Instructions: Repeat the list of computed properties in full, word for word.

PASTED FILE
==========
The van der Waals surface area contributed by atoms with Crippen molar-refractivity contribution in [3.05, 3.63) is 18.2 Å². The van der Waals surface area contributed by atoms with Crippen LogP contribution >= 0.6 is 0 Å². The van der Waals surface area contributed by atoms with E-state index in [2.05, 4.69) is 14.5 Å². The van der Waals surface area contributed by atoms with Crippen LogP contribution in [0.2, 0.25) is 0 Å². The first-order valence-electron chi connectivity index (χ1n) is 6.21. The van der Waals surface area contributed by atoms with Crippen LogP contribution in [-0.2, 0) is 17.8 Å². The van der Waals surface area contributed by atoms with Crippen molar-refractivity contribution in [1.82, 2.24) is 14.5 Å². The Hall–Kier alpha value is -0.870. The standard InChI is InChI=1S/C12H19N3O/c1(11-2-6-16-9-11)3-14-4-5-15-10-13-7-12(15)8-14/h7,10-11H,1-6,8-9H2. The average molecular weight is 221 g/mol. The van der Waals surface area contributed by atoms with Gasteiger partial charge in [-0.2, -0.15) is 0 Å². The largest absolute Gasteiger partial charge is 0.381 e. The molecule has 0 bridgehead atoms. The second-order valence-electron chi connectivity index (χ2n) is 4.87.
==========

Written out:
The van der Waals surface area contributed by atoms with Crippen molar-refractivity contribution in [3.05, 3.63) is 18.2 Å². The van der Waals surface area contributed by atoms with Crippen LogP contribution >= 0.6 is 0 Å². The van der Waals surface area contributed by atoms with E-state index in [2.05, 4.69) is 14.5 Å². The van der Waals surface area contributed by atoms with Crippen LogP contribution in [0.2, 0.25) is 0 Å². The first-order valence-electron chi connectivity index (χ1n) is 6.21. The van der Waals surface area contributed by atoms with Crippen LogP contribution in [-0.2, 0) is 17.8 Å². The van der Waals surface area contributed by atoms with Crippen molar-refractivity contribution in [1.82, 2.24) is 14.5 Å². The Hall–Kier alpha value is -0.870. The standard InChI is InChI=1S/C12H19N3O/c1(11-2-6-16-9-11)3-14-4-5-15-10-13-7-12(15)8-14/h7,10-11H,1-6,8-9H2. The average molecular weight is 221 g/mol. The van der Waals surface area contributed by atoms with Gasteiger partial charge in [-0.2, -0.15) is 0 Å². The largest absolute Gasteiger partial charge is 0.381 e. The molecule has 0 bridgehead atoms. The second-order valence-electron chi connectivity index (χ2n) is 4.87.